Our weekend started in good spirits as I joined the rbankracing crew for the 24 hours of VIR.
The team consisted of three cars – a Domination Chassis Eagle Talon TSi AWD, a Saab 9-3 and a Saab 9-5.
All cars were turbo powered and looked like something out of Mad Max. The Talon was clearly a radical experiment in aerodynamics. I was slated for 3 stints of two hours each in the 9-3. After getting some practice laps in the 96 degree weather on Friday, my endurance allowed me to manage about 30 minutes at a time before wanting to die. But hey, at least my abs looked great after losing about 10 lbs of water and only pissing once the entire day.
The next day, the race started at 10 a.m. and the team was shortly in 2nd, 3rd, and 8th position with all three cars running. Then, boom, the 9-5 threw a belt and lost about half an hour – plummeting to 70th or so. Immediate change of plans – all the fast drivers slated for the 9-5 were transferred to the 9-3, and I was dumped into the 9-5.
The 9-5 drivers were instructed to “have fun” and do one hour long stints. That’s what we proceeded to do. The car was actually quite fun. I could see how it was so dominant – the power from the 2.3 liter turbo was insane. You could literally pass anyone at any time. The brakes were adequate (which is better than the 9-3s brakes, which were marginal) and the handling, while wallowy, was safe and predictable. I managed to make up 18 positions while taking it easy – no passing on the turns, just setting it up in the turns for blast bys on the straights, as instructed by the team owner. I even managed a full 2 hours in the car (they let me keep going since it was raining and I was moving through the field).
By about 6 p.m., the 9-3 had been leading the field of 103 cars for roughly 6 hours when it suffered a broken axle. Shortly thereafter, a driver attempted a pass in the 9-5 up the climbing esses and managed to put the team owner’s baby through a wall at over 100 mph as he lost control of the car (lifting while turning, rotating the rear), and accelerated through the wet grass. Both cars were out, I don’t think the 9-5 will ever live again.
This is definitely not “only a flesh wound.”
This left the Talon, which was slowly draining batteries. The team attempted to save the car by feeding spare batteries with a charger, but by 4 a.m. the car shit the bucket and they called it quits. All three cars that were in the top 10 at the start of the race failed to finish.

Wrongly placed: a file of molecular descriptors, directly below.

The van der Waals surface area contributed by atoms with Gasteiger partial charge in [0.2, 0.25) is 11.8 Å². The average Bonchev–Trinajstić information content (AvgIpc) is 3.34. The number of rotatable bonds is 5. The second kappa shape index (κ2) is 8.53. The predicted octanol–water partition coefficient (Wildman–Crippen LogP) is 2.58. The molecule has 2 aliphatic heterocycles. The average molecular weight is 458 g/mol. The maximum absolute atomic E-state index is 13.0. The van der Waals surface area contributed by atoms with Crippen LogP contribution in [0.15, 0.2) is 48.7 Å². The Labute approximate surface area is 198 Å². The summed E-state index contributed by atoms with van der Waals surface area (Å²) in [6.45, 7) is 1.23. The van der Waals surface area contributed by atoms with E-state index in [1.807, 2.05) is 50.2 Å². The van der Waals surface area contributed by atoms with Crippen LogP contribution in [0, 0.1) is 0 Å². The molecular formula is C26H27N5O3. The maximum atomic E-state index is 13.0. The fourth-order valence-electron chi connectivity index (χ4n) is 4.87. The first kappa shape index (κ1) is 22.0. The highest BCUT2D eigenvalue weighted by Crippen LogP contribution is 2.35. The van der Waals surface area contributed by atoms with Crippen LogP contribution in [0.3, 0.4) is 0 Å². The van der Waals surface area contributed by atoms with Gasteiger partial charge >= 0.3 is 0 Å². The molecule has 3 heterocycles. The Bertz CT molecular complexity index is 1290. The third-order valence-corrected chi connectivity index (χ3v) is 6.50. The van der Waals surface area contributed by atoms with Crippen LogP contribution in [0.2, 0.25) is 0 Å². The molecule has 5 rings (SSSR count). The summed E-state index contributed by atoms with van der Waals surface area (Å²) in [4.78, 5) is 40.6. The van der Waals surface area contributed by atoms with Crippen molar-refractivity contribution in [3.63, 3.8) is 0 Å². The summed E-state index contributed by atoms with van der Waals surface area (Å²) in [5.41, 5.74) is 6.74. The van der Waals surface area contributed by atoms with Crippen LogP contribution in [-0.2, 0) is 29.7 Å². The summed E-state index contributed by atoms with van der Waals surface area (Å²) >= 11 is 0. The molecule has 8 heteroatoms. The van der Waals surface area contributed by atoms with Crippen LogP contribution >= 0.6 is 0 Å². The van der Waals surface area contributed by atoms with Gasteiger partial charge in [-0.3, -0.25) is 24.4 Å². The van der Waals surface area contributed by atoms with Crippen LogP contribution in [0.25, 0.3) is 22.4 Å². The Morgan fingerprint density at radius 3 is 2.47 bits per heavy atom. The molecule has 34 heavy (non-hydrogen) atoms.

Driving one of those cars, at speed, at VIR, in that weather, for that duration of time has been one of the hardest, if not the hardest, thing I have ever done in my life. People talk all the time about how bad-ass they are in a car – this is usually from the guys who show up to driver’s education events in grossly over prepared/overpowered cars, have never gone wheel to wheel racing, and get gratification from “passing” people at non-competition track days. This is like winning gym class. I cannot begin to describe how different an actual race is. It’s next to impossible to come down for at least a day as you readjust to the pace of normalcy. Plus, the toll it took on my body was totally unprepared. I had done an hour and a half stint at the Chump event at Watkins Glen in a completely uncompetitive Miata. That cannot compare to being in an actual fast car, running with other fast drivers through the field, in weather and conditions that abuse the body to no end. Most people have no idea how physical driving a race car actually is, and most people who do drive only do 20-30 minute stints. Despite serious weight training and cardio, my body was still unprepared to deal with the heat, stress, and physicality of the entire thing – I made it by sheer willpower alone.
At the same time it was intoxicating because during the stints in the car, there were no thoughts of anything even remotely responsible – it was an experience of pure freedom and empty mindedness – Nirvana as they put it. This is why racing is like crack. This is why I would gladly spend all of my money racing if my wife didn’t threaten to divorce me.